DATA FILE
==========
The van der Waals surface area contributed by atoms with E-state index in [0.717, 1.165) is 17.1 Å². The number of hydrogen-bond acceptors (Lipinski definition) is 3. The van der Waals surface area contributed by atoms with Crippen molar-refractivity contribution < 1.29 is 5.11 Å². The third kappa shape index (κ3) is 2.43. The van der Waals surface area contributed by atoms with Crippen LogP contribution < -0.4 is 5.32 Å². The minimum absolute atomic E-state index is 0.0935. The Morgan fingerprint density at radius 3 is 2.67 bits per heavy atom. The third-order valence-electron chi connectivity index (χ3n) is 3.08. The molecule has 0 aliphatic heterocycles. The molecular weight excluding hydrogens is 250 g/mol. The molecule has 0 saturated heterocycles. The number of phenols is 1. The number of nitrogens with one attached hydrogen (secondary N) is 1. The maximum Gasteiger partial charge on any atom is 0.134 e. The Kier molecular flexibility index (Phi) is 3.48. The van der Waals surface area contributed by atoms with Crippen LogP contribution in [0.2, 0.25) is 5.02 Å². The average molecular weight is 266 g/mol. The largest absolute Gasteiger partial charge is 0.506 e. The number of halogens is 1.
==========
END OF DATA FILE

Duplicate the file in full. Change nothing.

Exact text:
The van der Waals surface area contributed by atoms with E-state index in [0.717, 1.165) is 17.1 Å². The number of hydrogen-bond acceptors (Lipinski definition) is 3. The van der Waals surface area contributed by atoms with Crippen molar-refractivity contribution < 1.29 is 5.11 Å². The third kappa shape index (κ3) is 2.43. The van der Waals surface area contributed by atoms with Crippen LogP contribution < -0.4 is 5.32 Å². The minimum absolute atomic E-state index is 0.0935. The Morgan fingerprint density at radius 3 is 2.67 bits per heavy atom. The third-order valence-electron chi connectivity index (χ3n) is 3.08. The molecule has 0 aliphatic heterocycles. The molecular weight excluding hydrogens is 250 g/mol. The molecule has 0 saturated heterocycles. The number of phenols is 1. The number of nitrogens with one attached hydrogen (secondary N) is 1. The maximum Gasteiger partial charge on any atom is 0.134 e. The Kier molecular flexibility index (Phi) is 3.48. The van der Waals surface area contributed by atoms with Crippen LogP contribution in [0.2, 0.25) is 5.02 Å². The average molecular weight is 266 g/mol. The largest absolute Gasteiger partial charge is 0.506 e. The number of halogens is 1.